The Guatemala Syphilis Study – Another Sad Chapter in Medical Research. Next?

Earlier this week, the President’s Commission for the Study of Bioethical Issues announced it had concluded its investigation into venereal disease research conducted by U.S. scientists in Guatemala from 1946 to 1948.  Part of the research, which was funded by the United States’ Public Health Service, involved infecting approximately 1,300 Guatemalans with syphilis, gonorrhea or chancroid.  According to the PCSBI, the research “participants,” or victims, consisted largely of “people in mental institutions, prisoners, commercial sex workers, and members of the Guatemala army” — i.e, vulnerable populations who were not in a position to object to the research, and whom researchers may have viewed as undeserving of consideration.

As the New York Times relates, at hearings earlier this week PCSBI panelist John Arras described the treatment of one mental patient in the study:

She was first deliberately infected with syphilis and, months later, given penicillin.  After that, Dr. John C. Cutler of the Public Health Service, who led the experiments, described her as so unwell that she “appeared she was going to die.”  Nonetheless, he inserted pus from a male gonorrhea victim into her eyes, urethra and rectum.  Four days later, infected in both eyes and bleeding from the urethra, she died.

(Arras went on to express, in an oddly tepid pronouncement, that he “really do[es] believe that a very rigorous judgment of moral blame can be lodged against some of these people.”  Do tell.)  To add insult to injury, the “research” apparently produced no valuable scientific knowledge.  The Times reports that “[t]he results were never published in medical journals, note-keeping was ‘haphazard at best’ and routine protocols were not done,” which would seem to render the researchers’ activities little more than torture, and possibly murder.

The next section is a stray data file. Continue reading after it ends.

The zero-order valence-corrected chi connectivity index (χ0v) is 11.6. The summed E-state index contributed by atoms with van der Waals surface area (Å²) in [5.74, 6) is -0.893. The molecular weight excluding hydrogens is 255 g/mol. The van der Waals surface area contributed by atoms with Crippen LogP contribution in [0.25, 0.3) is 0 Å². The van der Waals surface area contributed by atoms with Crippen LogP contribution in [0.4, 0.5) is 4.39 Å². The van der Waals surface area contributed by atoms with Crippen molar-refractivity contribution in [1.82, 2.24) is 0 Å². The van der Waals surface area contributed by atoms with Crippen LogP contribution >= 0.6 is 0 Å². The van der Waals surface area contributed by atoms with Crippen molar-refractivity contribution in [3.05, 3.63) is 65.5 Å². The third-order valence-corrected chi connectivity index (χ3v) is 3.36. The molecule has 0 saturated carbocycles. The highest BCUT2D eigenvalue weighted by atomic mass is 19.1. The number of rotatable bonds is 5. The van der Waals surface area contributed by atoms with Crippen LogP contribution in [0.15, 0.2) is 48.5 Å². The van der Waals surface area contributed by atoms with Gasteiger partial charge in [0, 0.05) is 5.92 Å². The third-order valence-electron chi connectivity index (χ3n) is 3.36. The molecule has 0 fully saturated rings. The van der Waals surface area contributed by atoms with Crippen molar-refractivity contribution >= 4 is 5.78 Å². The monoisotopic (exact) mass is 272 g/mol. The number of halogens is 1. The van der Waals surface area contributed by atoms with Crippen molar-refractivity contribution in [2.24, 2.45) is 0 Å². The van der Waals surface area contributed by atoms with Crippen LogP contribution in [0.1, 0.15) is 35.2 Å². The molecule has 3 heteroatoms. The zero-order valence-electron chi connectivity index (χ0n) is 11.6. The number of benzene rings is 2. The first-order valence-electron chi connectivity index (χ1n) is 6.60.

President Obama has apologized to Guatemalan President for the studies, and the PCSBI will release a report — presumably expressing “a very rigorous judgment of moral blame” — later this month.  One can only hope that such egregious violations of human dignity by scientists are a thing of the past.  But notwithstanding the bioethical infrastructure that has been developed over the past several decades to protect research subjects, sixty years hence observers may look back on our contemporary research practices with an equal measure of amazement and disgust.  Which practices?  I would welcome your ideas and predictions.  My guess: our treatment of animals in scientific research.

Matt Lamkin
Twitter: @lawbioethics